Online shopping: The point of no return

Online retailers’ return policies can be sadly lacking.

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From the June 2014 issue of the magazine.

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Online-shoppping

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Before you make the final click on your next online purchase, pause for a moment to consider the site’s return policy. Many online retailers don’t offer the same warranty and return policies as their brick-and-mortar counterparts. For example, Kitchen Stuff Plus’s return policy for online purchases—whether the item is defective or you simply don’t like it—is 30 days from the date you receive the product. But for items bought in its walk-in stores, return times are more generous.

A growing number of Canadian online retailers offer no returns whatsoever, meaning new products are basically sold “as is.” This type of practice is largely without legal consequence, due to hazy federal and provincial legislation that is highly ineffective at protecting consumers, says Fiona Dunbar of the Better Business Bureau. “As a result, it’s crucial for consumers to review each retailer’s policy regarding refunds, exchanges and deposits prior to making a purchase,” she advises.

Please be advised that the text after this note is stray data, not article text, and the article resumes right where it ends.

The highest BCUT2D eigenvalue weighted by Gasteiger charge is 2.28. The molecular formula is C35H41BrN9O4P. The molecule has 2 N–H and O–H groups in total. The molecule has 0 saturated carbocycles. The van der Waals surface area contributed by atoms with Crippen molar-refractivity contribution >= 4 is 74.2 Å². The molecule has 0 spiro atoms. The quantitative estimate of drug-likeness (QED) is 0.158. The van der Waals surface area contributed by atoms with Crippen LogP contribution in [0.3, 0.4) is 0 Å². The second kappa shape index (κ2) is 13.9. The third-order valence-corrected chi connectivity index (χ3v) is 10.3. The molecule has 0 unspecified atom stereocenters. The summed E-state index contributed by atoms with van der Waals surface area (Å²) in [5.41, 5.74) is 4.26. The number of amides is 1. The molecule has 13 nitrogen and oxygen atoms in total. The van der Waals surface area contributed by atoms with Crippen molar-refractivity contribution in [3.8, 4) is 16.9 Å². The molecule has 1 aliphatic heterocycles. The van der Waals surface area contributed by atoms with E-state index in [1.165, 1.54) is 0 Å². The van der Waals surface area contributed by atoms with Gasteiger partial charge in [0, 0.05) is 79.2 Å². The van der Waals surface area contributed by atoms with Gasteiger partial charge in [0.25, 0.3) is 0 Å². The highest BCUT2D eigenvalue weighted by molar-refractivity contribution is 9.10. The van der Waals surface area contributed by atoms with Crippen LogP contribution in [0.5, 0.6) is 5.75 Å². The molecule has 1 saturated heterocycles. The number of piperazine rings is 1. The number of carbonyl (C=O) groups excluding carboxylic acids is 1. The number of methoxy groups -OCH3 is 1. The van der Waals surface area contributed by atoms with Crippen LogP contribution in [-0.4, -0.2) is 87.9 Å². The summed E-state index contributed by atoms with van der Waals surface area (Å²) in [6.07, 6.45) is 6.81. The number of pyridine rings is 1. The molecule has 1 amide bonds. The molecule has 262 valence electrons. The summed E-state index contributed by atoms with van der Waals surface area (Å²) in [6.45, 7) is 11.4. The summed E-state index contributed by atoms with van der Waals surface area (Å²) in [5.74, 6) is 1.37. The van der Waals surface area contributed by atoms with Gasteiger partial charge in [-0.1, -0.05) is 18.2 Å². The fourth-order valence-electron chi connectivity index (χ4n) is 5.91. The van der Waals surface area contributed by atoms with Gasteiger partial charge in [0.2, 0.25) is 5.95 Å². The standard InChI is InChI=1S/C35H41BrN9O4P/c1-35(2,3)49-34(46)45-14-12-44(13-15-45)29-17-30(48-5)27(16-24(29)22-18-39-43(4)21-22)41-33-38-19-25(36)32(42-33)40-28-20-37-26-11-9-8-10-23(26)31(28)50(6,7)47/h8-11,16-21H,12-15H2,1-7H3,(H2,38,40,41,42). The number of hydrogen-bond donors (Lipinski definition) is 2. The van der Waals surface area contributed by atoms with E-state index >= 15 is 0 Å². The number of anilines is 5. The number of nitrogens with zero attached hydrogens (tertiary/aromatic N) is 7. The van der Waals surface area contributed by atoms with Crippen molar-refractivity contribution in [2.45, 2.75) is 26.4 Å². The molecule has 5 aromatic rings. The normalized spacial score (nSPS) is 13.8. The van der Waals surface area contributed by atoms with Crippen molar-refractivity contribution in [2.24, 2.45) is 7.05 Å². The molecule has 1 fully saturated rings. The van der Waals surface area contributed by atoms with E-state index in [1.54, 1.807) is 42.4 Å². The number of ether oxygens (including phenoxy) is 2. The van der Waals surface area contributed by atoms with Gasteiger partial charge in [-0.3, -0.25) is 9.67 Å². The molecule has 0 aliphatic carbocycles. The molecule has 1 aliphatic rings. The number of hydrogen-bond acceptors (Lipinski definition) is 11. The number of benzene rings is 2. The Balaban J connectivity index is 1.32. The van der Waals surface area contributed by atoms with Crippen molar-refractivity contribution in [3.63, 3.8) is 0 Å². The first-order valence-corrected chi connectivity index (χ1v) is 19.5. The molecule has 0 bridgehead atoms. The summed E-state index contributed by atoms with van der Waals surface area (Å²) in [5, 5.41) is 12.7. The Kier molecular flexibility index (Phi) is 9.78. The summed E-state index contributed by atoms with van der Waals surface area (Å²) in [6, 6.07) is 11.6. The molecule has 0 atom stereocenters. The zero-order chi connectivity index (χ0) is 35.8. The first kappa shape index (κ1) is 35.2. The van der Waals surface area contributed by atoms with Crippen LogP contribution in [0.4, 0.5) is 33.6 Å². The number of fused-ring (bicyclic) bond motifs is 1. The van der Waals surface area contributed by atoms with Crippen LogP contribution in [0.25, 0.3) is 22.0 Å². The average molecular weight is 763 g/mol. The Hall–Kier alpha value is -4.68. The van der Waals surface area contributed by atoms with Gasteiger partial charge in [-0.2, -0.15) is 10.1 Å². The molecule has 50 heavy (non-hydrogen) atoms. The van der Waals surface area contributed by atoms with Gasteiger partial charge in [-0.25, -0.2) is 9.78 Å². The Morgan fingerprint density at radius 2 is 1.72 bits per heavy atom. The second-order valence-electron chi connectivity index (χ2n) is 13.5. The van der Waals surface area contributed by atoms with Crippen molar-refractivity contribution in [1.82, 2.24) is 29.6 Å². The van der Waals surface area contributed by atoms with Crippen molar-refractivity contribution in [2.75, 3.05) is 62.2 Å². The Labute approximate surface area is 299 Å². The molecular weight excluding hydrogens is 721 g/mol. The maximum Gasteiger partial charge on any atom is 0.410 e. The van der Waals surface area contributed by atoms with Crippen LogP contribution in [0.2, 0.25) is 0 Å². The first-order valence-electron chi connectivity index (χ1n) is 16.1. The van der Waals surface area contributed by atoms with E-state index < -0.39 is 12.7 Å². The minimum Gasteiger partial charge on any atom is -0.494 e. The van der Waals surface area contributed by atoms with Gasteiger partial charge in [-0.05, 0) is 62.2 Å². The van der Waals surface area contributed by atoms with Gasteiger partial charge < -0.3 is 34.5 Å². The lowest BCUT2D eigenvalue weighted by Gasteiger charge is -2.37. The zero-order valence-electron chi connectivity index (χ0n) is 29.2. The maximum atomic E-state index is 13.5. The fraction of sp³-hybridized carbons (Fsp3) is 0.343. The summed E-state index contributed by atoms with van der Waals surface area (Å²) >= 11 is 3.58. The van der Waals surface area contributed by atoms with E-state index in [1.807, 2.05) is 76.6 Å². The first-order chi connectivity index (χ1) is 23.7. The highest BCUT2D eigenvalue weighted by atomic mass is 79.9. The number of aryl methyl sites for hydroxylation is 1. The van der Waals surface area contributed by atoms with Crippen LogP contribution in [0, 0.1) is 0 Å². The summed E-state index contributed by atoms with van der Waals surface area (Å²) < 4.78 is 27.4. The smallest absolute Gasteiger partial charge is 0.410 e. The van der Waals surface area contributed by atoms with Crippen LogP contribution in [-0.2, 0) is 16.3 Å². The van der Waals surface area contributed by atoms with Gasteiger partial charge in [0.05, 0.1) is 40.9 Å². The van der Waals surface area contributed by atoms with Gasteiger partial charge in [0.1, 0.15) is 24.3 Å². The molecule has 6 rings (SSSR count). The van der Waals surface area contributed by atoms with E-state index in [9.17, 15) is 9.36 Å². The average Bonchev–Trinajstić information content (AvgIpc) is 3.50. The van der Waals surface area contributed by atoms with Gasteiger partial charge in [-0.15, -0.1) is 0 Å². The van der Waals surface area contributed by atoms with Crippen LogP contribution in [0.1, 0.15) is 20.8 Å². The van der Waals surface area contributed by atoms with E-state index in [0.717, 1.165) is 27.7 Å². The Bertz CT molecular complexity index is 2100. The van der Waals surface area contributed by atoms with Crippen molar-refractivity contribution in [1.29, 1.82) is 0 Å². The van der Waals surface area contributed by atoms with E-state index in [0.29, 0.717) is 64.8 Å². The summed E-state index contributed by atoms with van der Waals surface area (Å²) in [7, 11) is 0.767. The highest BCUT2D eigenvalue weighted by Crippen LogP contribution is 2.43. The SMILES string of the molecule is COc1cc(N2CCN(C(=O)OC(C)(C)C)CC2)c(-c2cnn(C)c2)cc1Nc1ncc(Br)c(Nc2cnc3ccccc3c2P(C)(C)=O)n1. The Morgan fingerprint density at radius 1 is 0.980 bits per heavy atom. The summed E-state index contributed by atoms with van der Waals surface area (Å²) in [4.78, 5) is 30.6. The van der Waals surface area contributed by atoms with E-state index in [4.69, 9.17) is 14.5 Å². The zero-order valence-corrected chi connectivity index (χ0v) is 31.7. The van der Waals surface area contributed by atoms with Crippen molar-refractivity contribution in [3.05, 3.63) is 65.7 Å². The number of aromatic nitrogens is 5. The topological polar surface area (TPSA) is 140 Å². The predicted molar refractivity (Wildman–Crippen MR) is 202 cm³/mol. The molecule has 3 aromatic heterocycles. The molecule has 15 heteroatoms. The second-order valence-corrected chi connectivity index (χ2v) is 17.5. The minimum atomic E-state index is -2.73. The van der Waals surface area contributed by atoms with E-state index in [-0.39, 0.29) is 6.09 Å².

To get around any limitations, buy with credit. The purchase assurance feature on many credit cards provides coverage for most items if they are damaged—or even stolen—within 90 days of the purchase date.

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